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BigFryMan

scroll heel position

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Hi everyone,

 

I'm currently building my second violin and loosely using a poster for the Del Gesu Alard.

As a player I really notice when something is not right with the neck.

There's a big discrepancy on where the scroll heel sits in reference to the end of the fingerboard/nut joint between my Johnson and Courtnall generic neck template and the strad poster that I'm referencing. The poster has the heel protruding maybe 2mm further into the neck. I do remember my last violin not feeling 100% comfortable in 1st position, but chalked that up to a pegbox that was too wide.

My initial reaction is to follow the Johnson and Cournall template.

What is a standard distance between the nut and where the pegbox heel ends? Is this a measurement that you meticulously check? 
 

Thanks in advance.

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I read recently about one maker here to another lining up the fingerboard/nut join line and going straight down..........if I remember right,  Not 100% sure.- I was searching for something else.

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I consider as a standard align the end of the back of the scroll with the nut line.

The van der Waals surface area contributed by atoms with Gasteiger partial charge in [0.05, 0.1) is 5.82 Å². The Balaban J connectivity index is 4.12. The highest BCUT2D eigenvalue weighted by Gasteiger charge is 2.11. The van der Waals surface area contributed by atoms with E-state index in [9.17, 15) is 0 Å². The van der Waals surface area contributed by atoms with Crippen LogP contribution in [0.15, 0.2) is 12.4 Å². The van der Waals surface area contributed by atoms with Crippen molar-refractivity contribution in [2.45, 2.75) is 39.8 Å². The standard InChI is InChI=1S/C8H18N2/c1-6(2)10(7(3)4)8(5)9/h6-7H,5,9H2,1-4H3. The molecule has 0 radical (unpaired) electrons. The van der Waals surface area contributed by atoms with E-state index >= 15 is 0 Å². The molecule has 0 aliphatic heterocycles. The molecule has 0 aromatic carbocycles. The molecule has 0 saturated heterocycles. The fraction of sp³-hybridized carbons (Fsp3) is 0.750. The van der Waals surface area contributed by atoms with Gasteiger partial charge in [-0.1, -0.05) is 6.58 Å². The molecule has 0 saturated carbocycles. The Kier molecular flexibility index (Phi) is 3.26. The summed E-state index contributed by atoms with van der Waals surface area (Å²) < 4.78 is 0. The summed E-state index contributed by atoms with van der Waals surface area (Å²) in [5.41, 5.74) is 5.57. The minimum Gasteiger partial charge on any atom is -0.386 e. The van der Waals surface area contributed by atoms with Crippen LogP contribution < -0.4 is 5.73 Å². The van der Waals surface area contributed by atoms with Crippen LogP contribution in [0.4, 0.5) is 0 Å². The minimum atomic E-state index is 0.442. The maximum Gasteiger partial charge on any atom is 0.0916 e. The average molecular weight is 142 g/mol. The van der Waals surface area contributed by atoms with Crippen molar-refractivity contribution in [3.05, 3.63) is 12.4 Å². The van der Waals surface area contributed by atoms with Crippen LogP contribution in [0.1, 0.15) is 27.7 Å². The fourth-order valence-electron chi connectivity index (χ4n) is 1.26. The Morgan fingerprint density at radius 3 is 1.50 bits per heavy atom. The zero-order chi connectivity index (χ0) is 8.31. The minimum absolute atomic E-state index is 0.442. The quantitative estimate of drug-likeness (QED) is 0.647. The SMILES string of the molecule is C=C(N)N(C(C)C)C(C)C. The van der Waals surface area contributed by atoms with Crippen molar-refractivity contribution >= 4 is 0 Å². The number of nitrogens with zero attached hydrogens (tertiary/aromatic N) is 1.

Definitely not inside this line (toward the neck) because it would take away room for the hand with possible discomfort in first position.

2 mm seem too much, I would correct the position moving back the whole scroll.

 

post-70417-0-81262000-1468622923_thumb.jpg

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I consider as a standard align the end of the back of the scroll with the nut line.

Definitely not inside this line (toward the neck) because it would take away room for the hand with possible discomfort in first position.

2 mm seem too much, I would correct the position moving back the whole scroll.

 

attachicon.gifMod Messia D.Sora.jpg

Thank you Davide, that's exactly the confirmation I needed. Also, thanks again for putting up your making videos on youtube, I reference them often.

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I consider as a standard align the end of the back of the scroll with the nut line.

Definitely not inside this line (toward the neck) because it would take away room for the hand with possible discomfort in first position.

2 mm seem too much, I would correct the position moving back the whole scroll.

 

attachicon.gifMod Messia D.Sora.jpg

Why would you have the, A, D and G strings in the same plane? Impressing aestehtics? Or just that one wants the strings up there not to ring at certain frequencies? Longer free lengths would give lower notes.. and this kind of things might matter for the open ringing strings and the feel up there..

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Why would you have the, A, D and G strings in the same plane? Impressing aestehtics? Or just that one wants the strings up there not to ring at certain frequencies? Longer free lengths would give lower notes.. and this kind of things might matter for the open ringing strings and the feel up there..

I'm not sure I understood your question correctly.

Anyway, the strings shown in my drawing are A and D only (theoretical position), and have a slightly different angle.

These lines have the purpose to helps in setting the highest level that pegs can have without the strings touch them, allowing a free afterlength from nut to peg.